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Former British MP Jacob Rees-Mogg and family to star in new reality TV series

Jacob Rees-Mogg and his family are all set to star in 'Meet the Moggs' on Discovery+
Jacob Rees-Mogg and his family are all set to star in 'Meet the Moggs' on Discovery+ Copyright Jordan Pettitt/PA
Copyright Jordan Pettitt/PA
By Christian Moore
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One of Britain's freshly jobless Conservative MPs, Jacob Rees-Mogg has announced that he already has a new career lined up: starring in his own reality TV series.

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One of many Conservative casualties to Labour's landslide victory in the UK general election last week was the not very widely liked but very well-known MP Jacob Rees-Mogg, who lost his seat in the constituency of North East Somerset & Hanham to Labour's Dan Norris.

Having missed out by 5,319 votes, the notoriously eccentric politician signed off from his political career in the small hours of election night with a quote from ‘Chitty Chitty Bang Bang’: “From the ashes of disaster grow the roses of success."

Out of a job: Jacob Rees-Mogg lost his parliamentary seat in the UK election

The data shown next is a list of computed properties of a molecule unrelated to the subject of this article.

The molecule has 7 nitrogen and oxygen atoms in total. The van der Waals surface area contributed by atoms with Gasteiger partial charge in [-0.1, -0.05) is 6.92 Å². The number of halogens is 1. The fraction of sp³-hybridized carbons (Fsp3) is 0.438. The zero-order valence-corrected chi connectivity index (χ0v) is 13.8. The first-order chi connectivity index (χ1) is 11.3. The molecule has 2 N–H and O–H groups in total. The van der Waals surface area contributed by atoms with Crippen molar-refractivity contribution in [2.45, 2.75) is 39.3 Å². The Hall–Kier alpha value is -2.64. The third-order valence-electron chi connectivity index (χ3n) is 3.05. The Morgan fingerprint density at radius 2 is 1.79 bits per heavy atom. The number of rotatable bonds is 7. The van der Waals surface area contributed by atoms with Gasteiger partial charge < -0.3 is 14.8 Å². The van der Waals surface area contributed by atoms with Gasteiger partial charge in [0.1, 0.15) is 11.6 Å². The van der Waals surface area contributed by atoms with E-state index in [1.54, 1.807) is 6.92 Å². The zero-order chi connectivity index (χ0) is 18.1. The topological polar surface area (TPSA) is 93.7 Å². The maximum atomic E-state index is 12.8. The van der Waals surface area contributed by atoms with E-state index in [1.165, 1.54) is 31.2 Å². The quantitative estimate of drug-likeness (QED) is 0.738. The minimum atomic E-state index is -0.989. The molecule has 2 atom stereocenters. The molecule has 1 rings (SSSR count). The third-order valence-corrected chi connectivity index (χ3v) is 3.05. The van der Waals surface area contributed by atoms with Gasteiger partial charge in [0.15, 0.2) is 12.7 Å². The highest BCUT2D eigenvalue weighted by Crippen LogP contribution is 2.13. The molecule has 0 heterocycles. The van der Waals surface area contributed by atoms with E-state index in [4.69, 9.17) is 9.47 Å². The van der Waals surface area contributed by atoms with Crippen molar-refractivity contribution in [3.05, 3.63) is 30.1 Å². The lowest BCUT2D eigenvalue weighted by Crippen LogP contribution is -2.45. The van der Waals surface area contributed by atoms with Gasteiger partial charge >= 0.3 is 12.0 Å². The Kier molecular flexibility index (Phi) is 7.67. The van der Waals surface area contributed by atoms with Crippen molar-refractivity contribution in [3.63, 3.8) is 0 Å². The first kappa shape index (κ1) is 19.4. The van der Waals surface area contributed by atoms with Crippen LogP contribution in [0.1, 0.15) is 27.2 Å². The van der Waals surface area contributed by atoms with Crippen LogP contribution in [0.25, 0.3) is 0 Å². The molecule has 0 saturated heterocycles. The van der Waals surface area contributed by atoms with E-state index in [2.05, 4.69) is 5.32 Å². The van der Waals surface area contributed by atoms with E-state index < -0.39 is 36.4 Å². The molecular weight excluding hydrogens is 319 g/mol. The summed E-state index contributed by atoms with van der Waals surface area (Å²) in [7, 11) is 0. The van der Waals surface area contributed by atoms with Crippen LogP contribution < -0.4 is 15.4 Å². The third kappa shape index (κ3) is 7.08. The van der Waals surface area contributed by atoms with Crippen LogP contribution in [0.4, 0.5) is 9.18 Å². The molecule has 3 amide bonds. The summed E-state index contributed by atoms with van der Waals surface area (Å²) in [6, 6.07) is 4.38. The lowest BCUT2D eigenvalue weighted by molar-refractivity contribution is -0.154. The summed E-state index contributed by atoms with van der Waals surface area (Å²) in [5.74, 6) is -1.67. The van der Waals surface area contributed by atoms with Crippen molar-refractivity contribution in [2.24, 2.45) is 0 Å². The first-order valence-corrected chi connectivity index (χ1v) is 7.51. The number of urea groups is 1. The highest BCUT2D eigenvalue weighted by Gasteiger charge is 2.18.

Out of a job: Jacob Rees-Mogg lost his parliamentary seat in the UK electionKin Cheung/AP

It was a strange choice of words. The Labour party now governing England with a majority of 174 famously runs under the motif of a rose, and it is almost entirely from the ashes of the Tory party’s governing disaster that Keir Starmer's victory flourished.

But apparently Rees-Mogg had something else in mind when quoting Caractacus Potts. A press release issued while the body of his ruined party was not yet cold has informed the public that he will be starring in a new reality TV series about his and his family’s lives. According to Discovery+ it’ll be called Meet the Moggs.

The perfect subject?

One of the obvious contradictions with reality TV is that its subjects so rarely correspond with what the rest of us might call reality. This is, of course, the reason for its popular fascination: most people are curious to see what life is like when lived differently from their own.

And given that Rees-Mogg has styled himself throughout his political career as a man living in a different time, participating in the alternative reality of a bucolic and prosperous and devoutly polite England (he always appeared to have very limited interest in the UK at large), he seems to have correctly identified that this oddball fiction of a man called Jacob Rees-Mogg might attract more than a few rubberneckers.